Vermont Gets a Lesson in States’ Rights

‎You might be surprised: This post is *not* about the failure of ObamaCare in Vermont (though that’s true and worth discussing). The New York Times article is, but this post makes a different point. 

Let’s get the background out of the way first. 

The online insurance marketplace that Vermont built to enroll people in private coverage under the law had extensive technical failures. The problems soured public and legislative enthusiasm for sweeping health care changes just as Gov. Peter Shumlin needed to build support for his complex single-payer plan. Finally, Mr. Shumlin, a Democrat, shelved the plan in December, citing the high cost to taxpayers. He called the decision “the greatest disappointment of my political life.”

…Vermont stands as a cautionary tale. Despite an eventual cost of up to $200 million in federal funds, its online marketplace, or exchange, is still not fully functional, while disgust with the system is running deep among residents and lawmakers alike….

“It’s just been a spectacular crash, really,” said State Representative Chris Pearson, a member of Vermont’s Progressive Party. “We’ve gone from this vision of being the first state to achieve universal health care, to limping along and struggling to comply with the Affordable Care Act.”

Fine, nothing unexpected here, just the misery of a big, not-well-thought-out, overweening Federal program. But what’s my real point?

This:

The bitterness stems partly from the fact that Vermont had some of the biggest elements of the Affordable Care Act in place long before it took effect. Health insurance companies here already could not refuse to cover people, or charge them more, if they had pre-existing medical conditions. The state also already had more generous Medicaid eligibility rules than most, and programs that helped lower-income people pay for private insurance, which made it less expensive for many than the new exchange plans.‎

To many Vermonters, the new federal law complicated a state system that had already provided good coverage and muddied the route to an even better model.‎

Recall that the federal government doesn’t have the right to do anything that’s not delegated to it by the states, and that each state should be able to manage itself in the way that best suits its needs and people.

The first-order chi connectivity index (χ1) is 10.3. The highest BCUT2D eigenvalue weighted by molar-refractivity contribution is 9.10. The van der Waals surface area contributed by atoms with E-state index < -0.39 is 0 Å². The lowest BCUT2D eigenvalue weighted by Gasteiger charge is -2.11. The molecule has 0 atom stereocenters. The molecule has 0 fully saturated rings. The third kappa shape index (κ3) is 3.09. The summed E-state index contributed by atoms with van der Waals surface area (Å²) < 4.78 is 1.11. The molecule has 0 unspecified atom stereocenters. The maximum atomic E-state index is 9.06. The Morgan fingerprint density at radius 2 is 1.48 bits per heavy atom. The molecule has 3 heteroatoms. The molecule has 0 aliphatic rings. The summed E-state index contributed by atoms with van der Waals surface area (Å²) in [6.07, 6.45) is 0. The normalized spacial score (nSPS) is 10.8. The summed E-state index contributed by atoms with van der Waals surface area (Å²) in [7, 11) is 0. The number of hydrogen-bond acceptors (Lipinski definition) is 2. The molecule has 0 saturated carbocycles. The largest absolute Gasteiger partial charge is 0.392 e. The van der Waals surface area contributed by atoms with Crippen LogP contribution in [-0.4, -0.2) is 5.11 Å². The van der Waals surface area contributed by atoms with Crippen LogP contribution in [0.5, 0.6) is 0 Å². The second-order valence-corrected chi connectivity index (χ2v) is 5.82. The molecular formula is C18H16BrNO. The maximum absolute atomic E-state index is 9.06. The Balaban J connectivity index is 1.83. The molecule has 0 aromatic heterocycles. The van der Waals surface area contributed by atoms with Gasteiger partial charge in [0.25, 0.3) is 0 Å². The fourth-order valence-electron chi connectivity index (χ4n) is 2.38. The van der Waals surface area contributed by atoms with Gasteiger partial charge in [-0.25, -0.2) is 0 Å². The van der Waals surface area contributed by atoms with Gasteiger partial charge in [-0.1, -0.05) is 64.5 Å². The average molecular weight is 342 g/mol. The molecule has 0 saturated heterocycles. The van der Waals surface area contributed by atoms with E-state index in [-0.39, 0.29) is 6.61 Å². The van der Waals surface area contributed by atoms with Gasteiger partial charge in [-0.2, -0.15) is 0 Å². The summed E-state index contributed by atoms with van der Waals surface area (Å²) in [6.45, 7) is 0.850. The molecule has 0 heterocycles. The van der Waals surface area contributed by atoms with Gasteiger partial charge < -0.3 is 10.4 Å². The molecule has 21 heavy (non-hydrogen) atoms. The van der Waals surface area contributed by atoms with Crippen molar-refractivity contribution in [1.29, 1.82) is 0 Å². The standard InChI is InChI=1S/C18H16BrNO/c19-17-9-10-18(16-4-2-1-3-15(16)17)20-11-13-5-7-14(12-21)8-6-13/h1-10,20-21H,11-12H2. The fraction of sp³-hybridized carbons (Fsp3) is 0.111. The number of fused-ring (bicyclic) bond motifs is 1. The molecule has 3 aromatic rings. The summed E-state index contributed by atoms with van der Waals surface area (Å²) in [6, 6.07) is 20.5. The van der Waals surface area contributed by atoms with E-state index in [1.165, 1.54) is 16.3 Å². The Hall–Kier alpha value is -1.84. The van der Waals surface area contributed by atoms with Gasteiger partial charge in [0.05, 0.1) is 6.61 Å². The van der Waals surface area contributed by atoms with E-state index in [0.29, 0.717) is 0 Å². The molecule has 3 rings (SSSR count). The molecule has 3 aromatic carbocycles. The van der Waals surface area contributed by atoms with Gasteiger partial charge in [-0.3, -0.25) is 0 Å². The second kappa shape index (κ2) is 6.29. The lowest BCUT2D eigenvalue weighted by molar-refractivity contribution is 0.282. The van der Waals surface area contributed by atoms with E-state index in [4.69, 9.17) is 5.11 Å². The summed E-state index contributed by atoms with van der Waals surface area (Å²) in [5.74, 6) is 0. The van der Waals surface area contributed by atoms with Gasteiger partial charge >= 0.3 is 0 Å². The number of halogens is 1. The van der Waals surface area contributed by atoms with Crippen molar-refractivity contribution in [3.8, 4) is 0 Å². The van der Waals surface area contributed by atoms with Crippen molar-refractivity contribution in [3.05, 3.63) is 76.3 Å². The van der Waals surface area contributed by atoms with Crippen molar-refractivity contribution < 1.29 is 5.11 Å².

Note also that left-wingers tend to pooh-pooh this idea. They tend not to care about Constitutionalists’ complaints, because the left-wingers are getting what they want from the federal government and dragging the red states with them, whether it’s good for the red states or not. THEY know what’s best, so THEY choose what the red states will do. 

Finally, note that Vermont has no problem with the federal government telling the states what to do. In 2012, President Obama took Vermont with 67% of the vote. 

Perhaps, though, blue-staters might see in this situation the problem I’ve been harping on for so long. 

“This law, by preserving the private insurance system and treating health care as a commodity, made us do things that Vermont otherwise wouldn’t have done,” said James Haslam, the executive director of the Vermont Workers Center, a grass-roots group that has made universal, government-financed health care its central cause.

Indeed. Here is a clear-cut case of the federal government overstepping its bounds, and a deep-blue state suffering the consequences because the law’s strictures weren’t appropriate for that state. 

Do I expect blue-staters to see, though? No, of course not. The Times doesn’t note the problem in its article. I expect most of my liberal readers are thinking, “Well, this wouldn’t have happened if we had gone straight to single-payer.” Go ahead, tell me, make a comment — how many of you thought that?‎

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